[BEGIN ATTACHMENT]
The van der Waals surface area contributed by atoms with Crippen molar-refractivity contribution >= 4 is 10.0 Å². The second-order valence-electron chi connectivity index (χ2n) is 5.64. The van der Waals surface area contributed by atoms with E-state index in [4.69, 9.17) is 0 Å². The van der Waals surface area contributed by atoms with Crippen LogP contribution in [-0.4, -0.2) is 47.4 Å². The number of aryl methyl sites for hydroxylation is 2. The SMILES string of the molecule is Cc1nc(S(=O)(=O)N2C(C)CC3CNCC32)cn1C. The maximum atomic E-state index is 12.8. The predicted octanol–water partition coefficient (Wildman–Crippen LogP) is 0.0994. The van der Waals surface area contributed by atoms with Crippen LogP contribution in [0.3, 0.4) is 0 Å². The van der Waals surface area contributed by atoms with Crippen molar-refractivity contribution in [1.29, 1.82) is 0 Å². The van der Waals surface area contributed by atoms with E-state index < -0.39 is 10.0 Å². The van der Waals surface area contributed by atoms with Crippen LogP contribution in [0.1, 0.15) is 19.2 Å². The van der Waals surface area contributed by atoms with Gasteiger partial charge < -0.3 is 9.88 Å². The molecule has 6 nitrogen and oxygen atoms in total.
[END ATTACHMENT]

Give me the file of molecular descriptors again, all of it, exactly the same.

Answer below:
The van der Waals surface area contributed by atoms with Crippen molar-refractivity contribution >= 4 is 10.0 Å². The second-order valence-electron chi connectivity index (χ2n) is 5.64. The van der Waals surface area contributed by atoms with E-state index in [4.69, 9.17) is 0 Å². The van der Waals surface area contributed by atoms with Crippen LogP contribution in [-0.4, -0.2) is 47.4 Å². The number of aryl methyl sites for hydroxylation is 2. The SMILES string of the molecule is Cc1nc(S(=O)(=O)N2C(C)CC3CNCC32)cn1C. The maximum atomic E-state index is 12.8. The predicted octanol–water partition coefficient (Wildman–Crippen LogP) is 0.0994. The van der Waals surface area contributed by atoms with Crippen LogP contribution in [0.3, 0.4) is 0 Å². The van der Waals surface area contributed by atoms with Crippen molar-refractivity contribution in [1.29, 1.82) is 0 Å². The van der Waals surface area contributed by atoms with E-state index < -0.39 is 10.0 Å². The van der Waals surface area contributed by atoms with Crippen LogP contribution in [0.1, 0.15) is 19.2 Å². The van der Waals surface area contributed by atoms with Gasteiger partial charge < -0.3 is 9.88 Å². The molecule has 6 nitrogen and oxygen atoms in total.